Reporter’s Notebook: The day after round one in Iowa City

Princeton women’s basketball coach Carla Berube’s kids are interviewed on the jumbotron at Carver-Hawkeye Arena during Princeton’s NCAA Tournament game versus West Virginia Saturday. (Photo by Steve Silverman)

It’s been more than a day since the No. 9 Princeton women’s basketball team lost its first-round game in the NCAA Tournament to No. 8 West Virginia, 63-53. yet the reality of the Tigers’ season coming to an end hasn’t completely set in for your faithful Ivy Hoops Online correspondent. 

A few thoughts and onsite reports from the day after round 1 at the Iowa City pod of the Big Dance:

Shock and awe

Although Princeton was considered a slight underdog going into the matchup against the Mountaineers, there was a quiet optimism within the program that the Tigers would prevail.  After all, Carla Berube’s squad had faced even longer odds in their last two opening-round matchups against Kentucky in 2022 and North Carolina State in 2023, yet the Tigers found a way to win each of those games.  

In her postgame press conference last night, Berube expressed genuine surprise that her team had been beaten.

“I didn’t think our season would be over tonight,”  Berube confessed.  “But it’s basketball. Things happen.”

One of the storylines coming into Saturday night’s matchup was West Virginia’s seeming overconfidence in looking past Princeton toward a possible Monday matchup with Caitlin Clark and her Iowa Hawkeyes.  But as it turns out, the Tigers may have also underestimated WVU to some degree.  If so, they weren’t the only ones.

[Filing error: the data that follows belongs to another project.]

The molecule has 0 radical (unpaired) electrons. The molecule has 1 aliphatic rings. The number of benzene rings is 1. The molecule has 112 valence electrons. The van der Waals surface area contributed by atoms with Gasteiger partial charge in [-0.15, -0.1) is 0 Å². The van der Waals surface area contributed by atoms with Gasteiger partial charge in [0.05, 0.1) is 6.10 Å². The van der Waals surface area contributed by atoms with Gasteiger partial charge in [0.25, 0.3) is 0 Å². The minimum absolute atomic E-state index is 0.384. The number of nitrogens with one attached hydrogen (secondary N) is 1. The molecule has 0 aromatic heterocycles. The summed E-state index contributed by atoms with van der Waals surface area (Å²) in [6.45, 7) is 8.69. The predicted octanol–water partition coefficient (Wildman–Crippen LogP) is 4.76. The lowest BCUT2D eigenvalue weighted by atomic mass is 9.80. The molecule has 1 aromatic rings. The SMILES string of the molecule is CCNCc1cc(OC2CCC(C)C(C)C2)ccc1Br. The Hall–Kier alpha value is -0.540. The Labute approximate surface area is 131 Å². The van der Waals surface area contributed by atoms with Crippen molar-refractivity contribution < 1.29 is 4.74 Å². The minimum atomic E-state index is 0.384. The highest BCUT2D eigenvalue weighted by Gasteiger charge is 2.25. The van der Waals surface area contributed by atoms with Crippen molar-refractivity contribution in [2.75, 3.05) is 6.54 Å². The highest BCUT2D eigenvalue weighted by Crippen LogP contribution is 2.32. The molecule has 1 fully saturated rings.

In Iowa City today, Iowa coach Lisa Bluder, whose No. 1 Hawkeyes face the Mountaineers Monday night in a second round matchup, joined the chorus in suggesting that the NCAA Division I Women’s Basketball Committee also underestimated the Mountaineers.  

“West Virginia has a 21 NET,” Bluder observed.  “They’re a really good basketball team. I think they’re underseeded or whatever you want to say about that. I think they should be really like a 7 or a 6 right now, or a 5 possibly. I’m not on the committee, so I can’t make those calls, but I was really surprised they’re an 8 seed. I’m sure they were. They have something to prove about it.”

If Mountaineers coach Mark Kellogg can lead his team past Iowa tomorrow in front of 15,000 rabid Hawkeyes fans, the shock and awe now being felt by Princeton will reverberate throughout the heartland and the entire basketball community.

Iowa women’s basketball coach Lisa Bluder answers questions at a press conference in advance of the second round of the NCAA Tournament. (Photo by Steve Silverman)

Gratitude and joy

At the end of Saturday’s postgame press conference, Jenn Hatfield of The Next asked Berube if she had been aware that her kids were interviewed live in Carver-Hawkeye Arena during a media timeout.  

At first Berube laughed and acknowledged that she had indeed heard her kids’ voices booming through the arena’s PA system as she was trying to focus on coaching her team.